Thursday, September 24, 2020

Let my people go

Clad in uniforms of their different denominations, they jam-packed into the tiny St. Carantoc’s Anglican Church building in Francistown for a special ecumenical service to pray for peace in Zimbabwe. The timing of the service was momentous: Thursday 26 June, the eve of what was supposed to be a presidential elections run-off between President Robert Mugabe of ZANU-PF, and Morgan Tsvangirai, leader of the Movement for Democratic Change (MDC).

As the flock sang in unison from the different hymnals, the messages from the pulpit were a throwback to the 1980s, when the church confronted a different dictatorship on its last legs, but intent on beating its opponents into submission by the butt of the gun. In 1985, when apartheid faced certain defeat as denunciations from different world capitals grew louder each day, the regime dug in: more people were killed, maimed, and imprisoned. In response to the crisis, the church in South Africa issued a powerful theological exposition that came to be known as the Kairos Document, which declared that, “this is the Kairos, the moment of grace and opportunity, the favourable time in which God issues a challenge to decisive action”. The document mobilised Christian activism against apartheid on an unprecedented scale.

Almost in similar fashion, over the past week the local church ÔÇô through the Botswana Council of Churches (BCC) ÔÇô issued two strongly-worded statements on the Zimbabwe crisis. In the first statement, the organisation labelled the situation in Zimbabwe, “a mark of shame on our collective conscience for we have failed to heed one of the teachings of all religions, that, indeed, we are our brother’s keeper” ÔÇô an apparent reference to the indifference towards the Zimbabwe question demonstrated over the years, especially by the regional leadership.
In the wake of Tsvangirai’s withdrawal from the presidential run-off elections, BCC issued a second statement that described the chaos in Zimbabwe as “a slap in face of all humanity”.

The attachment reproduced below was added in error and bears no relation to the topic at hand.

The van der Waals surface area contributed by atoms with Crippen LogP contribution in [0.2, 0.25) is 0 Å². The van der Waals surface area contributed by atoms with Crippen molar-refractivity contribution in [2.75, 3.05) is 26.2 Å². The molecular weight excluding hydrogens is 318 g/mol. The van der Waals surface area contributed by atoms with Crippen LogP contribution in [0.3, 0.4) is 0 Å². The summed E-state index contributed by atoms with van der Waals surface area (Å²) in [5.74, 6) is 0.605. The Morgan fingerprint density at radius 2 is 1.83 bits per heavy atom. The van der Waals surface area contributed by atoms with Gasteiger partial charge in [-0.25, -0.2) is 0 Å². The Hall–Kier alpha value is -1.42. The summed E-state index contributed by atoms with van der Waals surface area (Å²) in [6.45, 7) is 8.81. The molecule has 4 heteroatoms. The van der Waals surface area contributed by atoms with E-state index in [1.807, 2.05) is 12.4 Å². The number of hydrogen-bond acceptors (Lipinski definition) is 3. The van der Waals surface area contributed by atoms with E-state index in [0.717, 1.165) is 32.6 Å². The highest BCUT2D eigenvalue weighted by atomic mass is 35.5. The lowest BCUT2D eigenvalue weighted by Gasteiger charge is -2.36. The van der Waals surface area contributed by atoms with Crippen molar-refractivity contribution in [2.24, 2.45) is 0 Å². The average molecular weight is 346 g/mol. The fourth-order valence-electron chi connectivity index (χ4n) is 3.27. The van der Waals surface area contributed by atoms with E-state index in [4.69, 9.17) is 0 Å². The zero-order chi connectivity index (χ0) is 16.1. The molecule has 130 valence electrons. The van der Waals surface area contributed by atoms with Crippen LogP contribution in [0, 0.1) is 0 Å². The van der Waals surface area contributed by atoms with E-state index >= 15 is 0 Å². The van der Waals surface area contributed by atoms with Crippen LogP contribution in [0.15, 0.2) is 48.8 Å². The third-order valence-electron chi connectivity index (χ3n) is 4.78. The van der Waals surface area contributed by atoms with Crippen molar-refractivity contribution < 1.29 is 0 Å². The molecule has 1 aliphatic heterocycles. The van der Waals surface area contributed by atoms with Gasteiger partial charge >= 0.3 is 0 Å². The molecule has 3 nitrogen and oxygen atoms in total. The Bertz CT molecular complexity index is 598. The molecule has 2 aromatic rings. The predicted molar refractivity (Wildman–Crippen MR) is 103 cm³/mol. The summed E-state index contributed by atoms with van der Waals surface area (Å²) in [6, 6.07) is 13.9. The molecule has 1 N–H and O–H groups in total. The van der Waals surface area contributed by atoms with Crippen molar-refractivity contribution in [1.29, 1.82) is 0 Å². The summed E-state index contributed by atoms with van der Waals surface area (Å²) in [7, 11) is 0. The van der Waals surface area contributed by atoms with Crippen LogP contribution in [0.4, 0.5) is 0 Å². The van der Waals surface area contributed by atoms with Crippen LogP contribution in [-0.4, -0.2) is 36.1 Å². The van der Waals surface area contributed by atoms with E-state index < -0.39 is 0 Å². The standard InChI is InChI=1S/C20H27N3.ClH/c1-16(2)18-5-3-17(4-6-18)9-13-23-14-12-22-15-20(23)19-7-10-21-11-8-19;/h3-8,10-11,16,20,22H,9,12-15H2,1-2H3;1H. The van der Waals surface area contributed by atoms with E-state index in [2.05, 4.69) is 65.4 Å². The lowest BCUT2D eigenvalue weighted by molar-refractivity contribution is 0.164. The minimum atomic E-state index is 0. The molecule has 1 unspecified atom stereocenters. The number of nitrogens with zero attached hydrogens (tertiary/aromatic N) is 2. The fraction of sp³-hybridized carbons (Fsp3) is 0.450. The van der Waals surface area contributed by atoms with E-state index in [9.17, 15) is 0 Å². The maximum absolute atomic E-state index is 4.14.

“It is regrettable that a democracy so hard won, for which so many died, has been allowed to be desecrated by one egoistic man and his military junta,” the statement said.

It further called on SADC and AU to work towards a political settlement that would ensure that President Mugabe exits office without further bloodshed, an interim government is formed, and an international peacekeeping force is sent in to disarm all militias and maintain peace.

“Thereafter, the international community must assist the interim government to prepare for fresh presidential elections that will allow the people of Zimbabwe to express their will in a climate of peace and security,” the BCC statement said.

At the Thursday service, BCC’s deputy secretary general Rev. Mosweu Simane explained that it was an occasion to pray for peace and justice in Zimbabwe.
The worshippers were given a glimpse of what it means to live in Zimbabwe today through a testimony of Emmanuel Mutonga, a Zimbabwean refugee.

“The former government of Robert Mugabe has followed opposition activists, including elected MPs from MDC, councillors and senators. Three weeks ago I was at the MDC headquarters, where I witnessed hundreds of people whose hands had been cut, some elderly people’s backs had been burnt with plastic material, and a lot more were on wheelchairs,” Mutonga said.

He said about five of MDC’s newly elected MPs had sought refuge in Botswana out of fear for the lives in Zimbabwe. He said the Zimbabwe government’s intelligence elements had also crossed into Botswana to track and spy on Zimbabwean refugees.

“Mugabe has declared war on people’s rights,” he said. “Every night they conduct inquests where the ZANU-PF youths gather to make bonfires and chant chimurenga (struggle) songs. There is an illegitimate state of emergency in the country. If people are found outside their homes after 6pm, they are tortured because they are said to support the opposition. The people of Zimbabwe alone cannot resolve the situation. It is now beyond our capability. If Zimbabweans in the Diaspora were to go back, they would be beaten and associated with the opposition.”

Mutonga told the story of how Zimbabweans who travelled from Botswana by train to vote in the March elections had their train hijacked in Bulawayo, and the commuters assaulted, while their goods were looted.

It was little wonder that in his sermon, BCC president Rev. Mpho Moruakgomo labelled Mugabe “a pariah among nations who must be treated as such”.

“Children of Zimbabwe, stay on board the ship. This is not a God too far to hear our cry, for he says, ‘I have seen the affliction of my people; I have heard the cry of my people’,” Moruakgomo said.

He took a swipe at the silence of SADC leaders and other international organisations that allowed the situation in Zimbabwe to deteriorate to the current level.
“SADC and the international community must speak with one voice, and send loud and clear messages that leave no room for misinterpretation. Leaders must learn to put the people of God first,” he said.


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